People are so sick of seeing the Warriors and Cavaliers in the NBA Finals every year that they’re… pretty much all still watching.
The overall numbers are down slightly from last year heading into Friday night’s Game 4 – the potential clincher for Golden State – but as far as the television business is concerned, everything is fine, with headlines such as “NBA Finals Hold Steady in Game 3” and “NBA Finals: ABC will miss big ratings,” meaning once the series is over.
It makes sense. Sports fans might be somewhat bored of this matchup, and it’s reasonable to wish that LeBron James had enough of a supporting cast to make it a competitive series rather than a question of whether the best basketball player we’ve ever seen can pretty much singlehandedly win a game against one of the best teams we’ve ever seen, but there also is value in the recurring theme.
Why wouldn’t it work as an entertainment product? That’s what television is about, after all, and it’s not like people stopped watching “Seinfeld” in season four because they’d grown sick of the same characters being on the show all the time. That was the season of the “show about nothing” that was about the show about nothing, and included such episodes as “The Contest,” “The Junior Mint,” and “The J.R. Smith Brainfart That Ruined LeBron Putting Up 51-8-8 On The Warriors, How The Hell Does That Even Happen In A Professional Game?" Okay, two of those.
Had the Cavaliers been able to win Game 1 or Game 3, both of which were within reach, if not within their grasp, this would be a totally different series, headed for ratings gold in the late stages, where networks and leagues really make their money. Looking at either a sweep or a gentleman’s sweep, it’s a lot different, but it’s important not to conflate the quality of the series with the quality of the games played, because even though Game 2 wound up involving quite a bit of garbahj time, it got very interesting in the third quarter before the Warriors eventually pulled away.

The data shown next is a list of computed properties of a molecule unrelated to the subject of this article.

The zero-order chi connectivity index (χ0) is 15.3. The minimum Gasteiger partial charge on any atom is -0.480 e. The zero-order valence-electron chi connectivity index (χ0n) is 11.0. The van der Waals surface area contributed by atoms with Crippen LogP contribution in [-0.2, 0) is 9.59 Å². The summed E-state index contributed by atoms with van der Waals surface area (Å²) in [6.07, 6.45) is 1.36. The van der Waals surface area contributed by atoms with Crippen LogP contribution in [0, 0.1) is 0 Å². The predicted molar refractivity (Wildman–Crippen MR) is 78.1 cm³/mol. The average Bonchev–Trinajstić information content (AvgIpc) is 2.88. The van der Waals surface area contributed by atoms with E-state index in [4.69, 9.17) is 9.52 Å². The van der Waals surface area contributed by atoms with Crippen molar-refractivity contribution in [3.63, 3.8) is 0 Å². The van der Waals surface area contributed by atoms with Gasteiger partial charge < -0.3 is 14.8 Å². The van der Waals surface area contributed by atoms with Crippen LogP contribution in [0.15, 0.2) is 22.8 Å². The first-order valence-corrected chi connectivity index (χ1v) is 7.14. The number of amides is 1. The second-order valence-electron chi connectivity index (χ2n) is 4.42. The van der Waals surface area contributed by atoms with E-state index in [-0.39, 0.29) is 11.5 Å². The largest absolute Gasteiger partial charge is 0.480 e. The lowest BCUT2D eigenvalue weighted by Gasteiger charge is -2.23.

If James re-signs in Cleveland this summer, and we wind up getting a fifth straight June of Cavs-Warriors, that’s still not bad, because the options again are either James vs. Juggernaut, or a team with an upgraded supporting cast that makes it an actual series. Either way, it makes for compelling television, and that’s just for one scenario that doesn’t even appear likely. Otherwise, next year’s NBA Finals will have a different feel to it, possibly in the form of James and a new team against Golden State, which would be its own compelling drama in need of very little effort by marketers to draw in viewers.
This is the NBA’s appeal to a casual viewer: when it comes to the Finals, you’re going to know these guys. The NFL in the Brady/Manning/Roethlisberger era has had pretty much the same deal with the Super Bowl, heightening the appeal of an event that already is a bonanza for people who only watch football that one night of the year. Baseball and hockey are nowhere near as predictable, but both do tend to thrive when there are defined and easy-to-follow stories for the championship round, whether it’s the Astros’ first title last fall, after a hurricane ravaged their city, or the Capitals finally winning the Stanley Cup on Thursday night over the expansion Golden Knights.
It would be better as a sports fan if the result of this year’s NBA Finals had been in doubt, but that’s not the television story. The upside of that is, even in a series that is pretty well decided, the viewers remain, and there’s even reason to watch Game 4 as something more than just a coronation, because so long as James is playing at the level he has this spring, to see whether he really can bring this completely overmatched team to so much as one win is the stuff of must-see TV.